Coffee in Washington via the Sprout ‘n Grow Greenhouse? Only if the District suddenly adopts a tropical climate. (DuneCraft)

Without that flavorful harvest on hand, I began casting about for ways to garden indoors. Unfortunately, we don’t have the luxury of renting a home with a temperature-controlled greenhouse or even an indoor porch. That left the sun-drenched kitchen windowsill, which limited the size of the plants I could reasonably expect to cultivate.

After an hour of Googling, I came across four DIY gardening kits that looked like they were compact and creative: coffee, oregano, oyster mushrooms and watercress. Just what would I cook with that jumble of vegetation? A coffee-braised, oregano-spiced oyster mushroom casserole topped with a sprinkling of watercress? Sure, whatever; I didn’t care. I just wanted to enjoy fresh, homegrown produce again. So, for the next three weeks, I cared for my new charges according to the manufacturers’ specifications, which produced varying results.

The first signs of success from my indoor Eden came on the eighth day, courtesy of the organic oregano GrowBottle (Uncommon Goods, $35). This simply ingenious kit is fashioned from a recycled wine bottle cut in half with the neck inverted back into the base. This forms a cradle with a drain that’s filled with clay marbles, which retain moisture and create a landscape where the seeds can find a foothold. Sure enough, the oregano took root and is well on its way to sprucing up a wintertime ragu.

Unfortunately, the PostCarden (Uncommon Goods, $12.50) didn’t deliver. The premise is that you turn a postcard into a garden (thus the clever name) by sprinkling seeds and water onto its cardboard growing base. However, after three weeks of just enough H2O, lots of light and tons of love, there wasn’t a single shoot of watercress. This one is Return to Sender.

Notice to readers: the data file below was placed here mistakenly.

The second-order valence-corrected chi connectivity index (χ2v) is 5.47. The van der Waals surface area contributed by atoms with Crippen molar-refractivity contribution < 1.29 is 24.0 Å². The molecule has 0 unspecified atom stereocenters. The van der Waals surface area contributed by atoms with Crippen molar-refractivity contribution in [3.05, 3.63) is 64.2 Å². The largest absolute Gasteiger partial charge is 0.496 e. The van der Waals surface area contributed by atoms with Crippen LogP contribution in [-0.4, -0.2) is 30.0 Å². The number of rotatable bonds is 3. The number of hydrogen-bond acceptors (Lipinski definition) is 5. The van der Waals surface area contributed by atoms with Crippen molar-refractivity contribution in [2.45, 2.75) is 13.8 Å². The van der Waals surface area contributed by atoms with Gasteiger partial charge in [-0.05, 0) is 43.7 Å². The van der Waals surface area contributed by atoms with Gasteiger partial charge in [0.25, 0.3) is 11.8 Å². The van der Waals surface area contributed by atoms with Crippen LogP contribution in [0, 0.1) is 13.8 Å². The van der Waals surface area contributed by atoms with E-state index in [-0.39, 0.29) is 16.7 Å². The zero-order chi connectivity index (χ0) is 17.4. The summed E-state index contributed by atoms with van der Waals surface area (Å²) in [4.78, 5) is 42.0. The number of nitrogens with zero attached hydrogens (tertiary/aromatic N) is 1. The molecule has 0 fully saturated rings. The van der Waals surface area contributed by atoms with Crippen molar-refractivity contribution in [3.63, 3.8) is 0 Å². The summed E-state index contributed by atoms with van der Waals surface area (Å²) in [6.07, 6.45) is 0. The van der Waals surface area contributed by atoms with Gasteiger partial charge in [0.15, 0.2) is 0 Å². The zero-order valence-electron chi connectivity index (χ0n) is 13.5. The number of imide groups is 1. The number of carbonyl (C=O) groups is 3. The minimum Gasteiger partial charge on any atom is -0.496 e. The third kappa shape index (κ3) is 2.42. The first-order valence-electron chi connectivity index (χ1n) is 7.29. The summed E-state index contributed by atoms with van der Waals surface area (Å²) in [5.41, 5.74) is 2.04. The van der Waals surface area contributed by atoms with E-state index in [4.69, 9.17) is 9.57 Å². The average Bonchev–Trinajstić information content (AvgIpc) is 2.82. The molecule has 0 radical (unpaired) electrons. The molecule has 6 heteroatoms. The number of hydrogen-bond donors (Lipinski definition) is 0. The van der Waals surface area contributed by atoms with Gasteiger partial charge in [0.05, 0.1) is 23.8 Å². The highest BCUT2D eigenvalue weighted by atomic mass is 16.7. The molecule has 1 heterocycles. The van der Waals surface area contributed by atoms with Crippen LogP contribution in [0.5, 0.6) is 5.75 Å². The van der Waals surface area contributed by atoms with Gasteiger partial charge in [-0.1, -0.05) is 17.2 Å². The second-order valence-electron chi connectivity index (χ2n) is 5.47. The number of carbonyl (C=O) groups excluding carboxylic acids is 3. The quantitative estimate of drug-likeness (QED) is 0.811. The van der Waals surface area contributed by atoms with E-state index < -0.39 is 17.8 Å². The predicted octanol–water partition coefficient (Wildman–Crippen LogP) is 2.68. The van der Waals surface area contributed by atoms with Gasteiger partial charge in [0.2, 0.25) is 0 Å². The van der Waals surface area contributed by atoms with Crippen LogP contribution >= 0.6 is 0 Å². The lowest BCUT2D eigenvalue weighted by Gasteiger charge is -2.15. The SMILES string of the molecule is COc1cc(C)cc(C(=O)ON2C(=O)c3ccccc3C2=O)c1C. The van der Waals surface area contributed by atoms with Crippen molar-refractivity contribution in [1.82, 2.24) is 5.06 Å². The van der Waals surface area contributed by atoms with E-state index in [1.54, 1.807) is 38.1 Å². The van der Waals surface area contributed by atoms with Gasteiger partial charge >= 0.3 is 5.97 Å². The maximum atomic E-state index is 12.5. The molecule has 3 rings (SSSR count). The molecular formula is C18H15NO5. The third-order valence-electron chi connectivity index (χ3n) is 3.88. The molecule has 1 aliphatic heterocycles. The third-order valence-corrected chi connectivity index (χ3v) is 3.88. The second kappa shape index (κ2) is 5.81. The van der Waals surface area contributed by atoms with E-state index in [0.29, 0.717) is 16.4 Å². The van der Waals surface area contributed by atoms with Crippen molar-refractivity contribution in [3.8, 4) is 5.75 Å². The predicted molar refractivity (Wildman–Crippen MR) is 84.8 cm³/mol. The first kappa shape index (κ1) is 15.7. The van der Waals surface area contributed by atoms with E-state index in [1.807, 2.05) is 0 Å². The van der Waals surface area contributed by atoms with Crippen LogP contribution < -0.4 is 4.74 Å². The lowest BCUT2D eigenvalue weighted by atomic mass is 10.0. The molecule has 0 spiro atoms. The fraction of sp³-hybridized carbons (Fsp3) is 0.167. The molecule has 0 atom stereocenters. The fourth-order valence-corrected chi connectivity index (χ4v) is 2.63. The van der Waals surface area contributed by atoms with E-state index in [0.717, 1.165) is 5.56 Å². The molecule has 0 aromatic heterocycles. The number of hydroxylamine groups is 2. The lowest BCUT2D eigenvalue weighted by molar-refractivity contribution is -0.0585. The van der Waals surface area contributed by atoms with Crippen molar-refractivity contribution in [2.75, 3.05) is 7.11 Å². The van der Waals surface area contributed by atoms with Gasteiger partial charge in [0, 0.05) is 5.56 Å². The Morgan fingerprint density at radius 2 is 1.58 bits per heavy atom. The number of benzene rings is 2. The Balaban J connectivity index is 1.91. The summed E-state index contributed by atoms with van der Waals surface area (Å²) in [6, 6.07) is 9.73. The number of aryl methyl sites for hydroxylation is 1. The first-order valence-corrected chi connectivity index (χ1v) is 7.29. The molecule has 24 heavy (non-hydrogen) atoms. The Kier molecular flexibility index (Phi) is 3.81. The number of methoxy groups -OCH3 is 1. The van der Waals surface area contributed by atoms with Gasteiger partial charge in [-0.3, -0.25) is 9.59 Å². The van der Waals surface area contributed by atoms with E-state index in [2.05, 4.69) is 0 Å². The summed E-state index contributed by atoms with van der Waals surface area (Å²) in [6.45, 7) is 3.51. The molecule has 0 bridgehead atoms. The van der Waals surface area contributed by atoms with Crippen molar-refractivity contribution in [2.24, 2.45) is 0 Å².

Next on the windowsill is the coffee Sprout ‘n Grow Greenhouse (DuneCraft, $9.99). According to the packaging, a coffee plant can grow higher than 15 feet and will ultimately produce a pound of coffee. Unfortunately for me, that would involve replanting the seedling outside, praying that Washington suddenly becomes tropical and waiting for four years. Nonetheless, two out of four seeds did sprout, which added a little color to my morning routine of French pressing a batch of dark roast from Portland’s Stumptown Coffee Roasters.

The fourth kit wasn’t on the sill, because it didn’t require direct sunlight. Instead, I put Mushroom Garden (Back to the Roots, $19.95) in the corner of my home office. All I had to do was tear off a flap on the back, mist the spore-speckled recycled coffee grounds and relax. Ten days later, I had enough ’shrooms to make any home chef or Phish fan happy. Perhaps the best part about the kit is that it will yield at least one more crop, so it looks like some version of mushroom casserole will be on an upcoming menu.

Though these kits ultimately didn’t come close mimicking the bounty of my garden, they did keep me in the rhythm of caretaking. On dark mornings when I was wishing I was outside weeding, watering and harvesting, they made me feel like it was summertime again.